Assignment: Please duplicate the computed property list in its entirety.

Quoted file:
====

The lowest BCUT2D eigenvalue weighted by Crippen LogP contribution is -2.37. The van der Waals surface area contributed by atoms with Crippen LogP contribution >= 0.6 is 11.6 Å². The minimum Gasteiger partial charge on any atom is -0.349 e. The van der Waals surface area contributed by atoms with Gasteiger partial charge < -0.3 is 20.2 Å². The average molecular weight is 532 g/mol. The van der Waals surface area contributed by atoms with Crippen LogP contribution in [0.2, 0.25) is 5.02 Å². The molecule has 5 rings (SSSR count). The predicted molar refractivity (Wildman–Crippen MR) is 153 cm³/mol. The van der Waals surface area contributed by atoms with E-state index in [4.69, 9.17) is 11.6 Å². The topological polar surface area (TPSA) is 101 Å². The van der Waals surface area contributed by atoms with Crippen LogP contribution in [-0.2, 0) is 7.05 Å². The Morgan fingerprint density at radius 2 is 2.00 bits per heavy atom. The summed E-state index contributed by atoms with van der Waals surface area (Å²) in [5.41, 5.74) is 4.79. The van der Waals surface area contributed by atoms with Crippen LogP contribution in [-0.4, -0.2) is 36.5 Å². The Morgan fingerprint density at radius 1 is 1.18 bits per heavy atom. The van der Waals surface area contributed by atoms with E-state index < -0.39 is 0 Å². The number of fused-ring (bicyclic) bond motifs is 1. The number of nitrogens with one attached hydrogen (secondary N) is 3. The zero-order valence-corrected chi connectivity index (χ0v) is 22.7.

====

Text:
The lowest BCUT2D eigenvalue weighted by Crippen LogP contribution is -2.37. The van der Waals surface area contributed by atoms with Crippen LogP contribution >= 0.6 is 11.6 Å². The minimum Gasteiger partial charge on any atom is -0.349 e. The van der Waals surface area contributed by atoms with Gasteiger partial charge < -0.3 is 20.2 Å². The average molecular weight is 532 g/mol. The van der Waals surface area contributed by atoms with Crippen LogP contribution in [0.2, 0.25) is 5.02 Å². The molecule has 5 rings (SSSR count). The predicted molar refractivity (Wildman–Crippen MR) is 153 cm³/mol. The van der Waals surface area contributed by atoms with E-state index in [4.69, 9.17) is 11.6 Å². The topological polar surface area (TPSA) is 101 Å². The van der Waals surface area contributed by atoms with Crippen LogP contribution in [-0.2, 0) is 7.05 Å². The Morgan fingerprint density at radius 2 is 2.00 bits per heavy atom. The summed E-state index contributed by atoms with van der Waals surface area (Å²) in [5.41, 5.74) is 4.79. The van der Waals surface area contributed by atoms with Crippen LogP contribution in [-0.4, -0.2) is 36.5 Å². The Morgan fingerprint density at radius 1 is 1.18 bits per heavy atom. The van der Waals surface area contributed by atoms with E-state index < -0.39 is 0 Å². The number of fused-ring (bicyclic) bond motifs is 1. The number of nitrogens with one attached hydrogen (secondary N) is 3. The zero-order valence-corrected chi connectivity index (χ0v) is 22.7.